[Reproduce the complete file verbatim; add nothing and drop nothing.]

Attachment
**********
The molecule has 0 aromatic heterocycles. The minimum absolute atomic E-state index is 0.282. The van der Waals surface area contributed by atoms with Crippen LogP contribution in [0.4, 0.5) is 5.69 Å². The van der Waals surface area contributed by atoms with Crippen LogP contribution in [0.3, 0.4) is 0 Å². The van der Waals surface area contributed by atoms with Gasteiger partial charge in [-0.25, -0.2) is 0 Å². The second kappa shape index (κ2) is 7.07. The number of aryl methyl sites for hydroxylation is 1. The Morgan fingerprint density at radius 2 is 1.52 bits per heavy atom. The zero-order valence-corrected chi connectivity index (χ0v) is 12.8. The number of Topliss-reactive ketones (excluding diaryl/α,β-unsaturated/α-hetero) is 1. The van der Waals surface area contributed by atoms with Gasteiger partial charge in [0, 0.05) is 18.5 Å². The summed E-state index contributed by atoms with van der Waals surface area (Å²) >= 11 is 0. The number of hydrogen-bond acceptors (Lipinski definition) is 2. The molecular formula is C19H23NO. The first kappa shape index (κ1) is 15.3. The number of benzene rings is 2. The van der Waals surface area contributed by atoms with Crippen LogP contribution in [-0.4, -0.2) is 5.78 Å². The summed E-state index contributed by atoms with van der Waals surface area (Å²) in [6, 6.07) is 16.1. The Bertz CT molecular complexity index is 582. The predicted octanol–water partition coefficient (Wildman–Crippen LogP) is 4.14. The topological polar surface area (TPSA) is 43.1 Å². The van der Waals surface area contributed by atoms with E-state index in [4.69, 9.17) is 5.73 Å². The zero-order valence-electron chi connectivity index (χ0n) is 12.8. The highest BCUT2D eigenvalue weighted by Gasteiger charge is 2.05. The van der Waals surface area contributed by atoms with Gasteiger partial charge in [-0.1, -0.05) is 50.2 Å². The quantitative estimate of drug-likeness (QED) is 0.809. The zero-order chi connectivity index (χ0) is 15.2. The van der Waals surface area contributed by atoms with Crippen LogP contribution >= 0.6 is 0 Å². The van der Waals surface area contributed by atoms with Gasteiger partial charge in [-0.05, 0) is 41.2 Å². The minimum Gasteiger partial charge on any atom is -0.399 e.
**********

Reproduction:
The molecule has 0 aromatic heterocycles. The minimum absolute atomic E-state index is 0.282. The van der Waals surface area contributed by atoms with Crippen LogP contribution in [0.4, 0.5) is 5.69 Å². The van der Waals surface area contributed by atoms with Crippen LogP contribution in [0.3, 0.4) is 0 Å². The van der Waals surface area contributed by atoms with Gasteiger partial charge in [-0.25, -0.2) is 0 Å². The second kappa shape index (κ2) is 7.07. The number of aryl methyl sites for hydroxylation is 1. The Morgan fingerprint density at radius 2 is 1.52 bits per heavy atom. The zero-order valence-corrected chi connectivity index (χ0v) is 12.8. The number of Topliss-reactive ketones (excluding diaryl/α,β-unsaturated/α-hetero) is 1. The van der Waals surface area contributed by atoms with Gasteiger partial charge in [0, 0.05) is 18.5 Å². The summed E-state index contributed by atoms with van der Waals surface area (Å²) >= 11 is 0. The number of hydrogen-bond acceptors (Lipinski definition) is 2. The molecular formula is C19H23NO. The first kappa shape index (κ1) is 15.3. The number of benzene rings is 2. The van der Waals surface area contributed by atoms with Crippen LogP contribution in [-0.4, -0.2) is 5.78 Å². The summed E-state index contributed by atoms with van der Waals surface area (Å²) in [6, 6.07) is 16.1. The Bertz CT molecular complexity index is 582. The predicted octanol–water partition coefficient (Wildman–Crippen LogP) is 4.14. The topological polar surface area (TPSA) is 43.1 Å². The van der Waals surface area contributed by atoms with E-state index in [4.69, 9.17) is 5.73 Å². The zero-order valence-electron chi connectivity index (χ0n) is 12.8. The highest BCUT2D eigenvalue weighted by Gasteiger charge is 2.05. The van der Waals surface area contributed by atoms with Gasteiger partial charge in [-0.1, -0.05) is 50.2 Å². The quantitative estimate of drug-likeness (QED) is 0.809. The zero-order chi connectivity index (χ0) is 15.2. The van der Waals surface area contributed by atoms with Crippen LogP contribution >= 0.6 is 0 Å². The van der Waals surface area contributed by atoms with Gasteiger partial charge in [-0.05, 0) is 41.2 Å². The minimum Gasteiger partial charge on any atom is -0.399 e.